047: Taking Advantage of Your Company's Professional Development Opportunities

Taking Advantage of Your Company's Professional Development Opportunities

According to Inc.com, many companies provide access to eLearning and may provide reimbursement for employees to attend professional conferences or obtain external certifications. Inc.com goes on to say that, while these are important and can be effective for employee development, on-the-job-development accounts for up to 75% of effective learning.

In 2014, the 100 Best Companies to Work For by Great Place to Work put employee development as a top priority, more than any other area. I expect this will remain a top priority and a key focus for many organizations over the coming years as we continue to see the landscape for recruiting great talent become even more competitive.

Not providing growth and developmental opportunities to direct reports and teams can have a lot of consequences. Probably the most damaging is that they decide to find development elsewhere and leave for another opportunity externally.

Top Tools

Here are seven tools for you to take advantage of on-the-job professional development. Your company may have formalized programs around one or more of these; if not, ask your boss if you or he/she can initiate something.

1. Stretch Assignments and Projects.

Are there projects or special assignments coming up in your company that you would be a valuable team member on, and also allow you to grow professionally? Serving on a cross-functional team is particularly beneficial for you, as you are interacting with people from across the company. This type of role will likely require time away from your primary assignments, so be sure to check with your boss about taking on any assignments outside your department.

2. Job Enrichment.

Are there opportunities for you to augment your current role by making presentations at team meetings, joining a committee, or volunteering through your employer? Human Resources is often a good starting place to find out about committees and your employer’s volunteer policy. If you are able to take paid time of to volunteer, be sure to coordinate the time away with your boss.

3. Mentoring or Coaching.

If you listened to podcast #37 where I interviewed Becky Cutright of the Federal Reserve Bank, she talked about mentoring as being one of the most important aspects of her career success. If your employer doesn’t have a formal mentoring program, find someone in the company who will share his or her wisdom, insights, and expertise with you – as well as someone who is willing to take the time with you.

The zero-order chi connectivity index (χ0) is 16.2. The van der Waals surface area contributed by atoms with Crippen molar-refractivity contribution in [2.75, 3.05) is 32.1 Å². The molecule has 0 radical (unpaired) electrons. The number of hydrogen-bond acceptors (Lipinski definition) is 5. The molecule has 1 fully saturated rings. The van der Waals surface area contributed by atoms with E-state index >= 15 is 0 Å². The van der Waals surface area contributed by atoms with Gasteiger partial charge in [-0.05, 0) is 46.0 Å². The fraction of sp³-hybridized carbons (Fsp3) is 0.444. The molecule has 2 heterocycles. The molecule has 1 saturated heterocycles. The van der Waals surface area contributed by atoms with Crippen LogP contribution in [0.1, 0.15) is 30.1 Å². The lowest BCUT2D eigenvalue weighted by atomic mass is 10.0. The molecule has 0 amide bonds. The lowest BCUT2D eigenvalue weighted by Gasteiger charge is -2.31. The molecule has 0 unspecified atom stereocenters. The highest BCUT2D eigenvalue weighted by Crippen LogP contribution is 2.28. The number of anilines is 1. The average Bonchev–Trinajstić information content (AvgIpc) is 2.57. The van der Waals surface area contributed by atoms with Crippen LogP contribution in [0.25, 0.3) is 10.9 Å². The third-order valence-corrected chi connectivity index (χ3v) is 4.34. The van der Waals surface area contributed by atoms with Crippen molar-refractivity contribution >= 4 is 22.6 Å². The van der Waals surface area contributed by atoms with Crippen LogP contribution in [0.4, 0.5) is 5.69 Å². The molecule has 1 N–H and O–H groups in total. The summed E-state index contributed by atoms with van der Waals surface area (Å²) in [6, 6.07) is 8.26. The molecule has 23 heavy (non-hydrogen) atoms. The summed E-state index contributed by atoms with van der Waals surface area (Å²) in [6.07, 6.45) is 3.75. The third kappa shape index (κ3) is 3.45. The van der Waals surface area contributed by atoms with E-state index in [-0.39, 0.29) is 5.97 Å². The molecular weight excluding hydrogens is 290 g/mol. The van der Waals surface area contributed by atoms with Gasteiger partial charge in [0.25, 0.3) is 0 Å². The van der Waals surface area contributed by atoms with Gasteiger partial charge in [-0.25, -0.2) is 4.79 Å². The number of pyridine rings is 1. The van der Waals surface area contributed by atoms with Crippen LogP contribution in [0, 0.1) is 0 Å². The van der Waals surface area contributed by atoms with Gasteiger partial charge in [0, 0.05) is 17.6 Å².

If your company makes coaching with an actual certified coach available to you, I highly recommend that you take advantage of this. There is no better way to work on those things that may be holding you back that to work with a certified coach.

4. Job Shadowing.

This is a great way for you to learn the critical elements of other jobs, which can also benefit you in your current role. It also allows you to explore potential career opportunities elsewhere in your organization.

If your company doesn’t offer this program and your boss isn’t on board, get creative. Can you come in early, stay late, or work through your lunch break to shadow someone in another department? Can you meet with that individual a few times to ask them questions about their work, essentially conducting a “virtual job shadowing?”

5. Job Rotation.

If your company provides a rotational program, I highly recommend you look into the requirements for consideration into that program. Rotations can last for days, months, or years. Rotational programs are very effective in retaining young employees, as it increases the likelihood that you’ll find your niche in the company.

6. Lateral Moves.

While not a promotion and typically with the same salary, a lateral move provides you with new challenges and the ability to develop new skills. Also, it is a great retention tool. A lateral move may be a good option if you aren’t getting the support you need from your current boss, or there is some other situation that is hindering your chances for success in your current role.

7. Promotions.

Don’t be shy about asking about the criteria for promotion within your department or unit. Once you know the criteria, you should set out to meet or exceed all requirements – therefor virtually ensuring you’ll be seriously considered.

In addition to these one-on-one professional development opportunities, your company may offer a formal development program. These are typically offered either in person, online, or in a blended format that combines the two.

If there are options as to which courses you can take, or if the entire program is optional, speak with your boss about what you should take. You also want to get him or her on board with the time away from your work you’ll need to participate in these programs.

Be strategic about what you take, because you don’t want to become known as that employee who takes everything that’s offered regardless of its applicability to your job. Also, you will be much more likely to retain information that you can immediately apply in your work.

A final word that applies to in person training: you will be in the classroom with others from across the company. How you speak, how you act, and even how you look is a reflection on your brand. If you want to cultivate a positive reputation across the organization, be on your best behavior in these trainings.

Next week I will be talking about external continuing education opportunities, ad whether or not you should pursue an advanced degree.

Want to speak with an expert about your career/job search goals? Need help figuring out what’s holding you back from achieving your dream career? Let’s talk. Here’s the link to schedule a 30-minute consult call with me: www.timetrade.com/book/D6KLN. Hope to see you soon!

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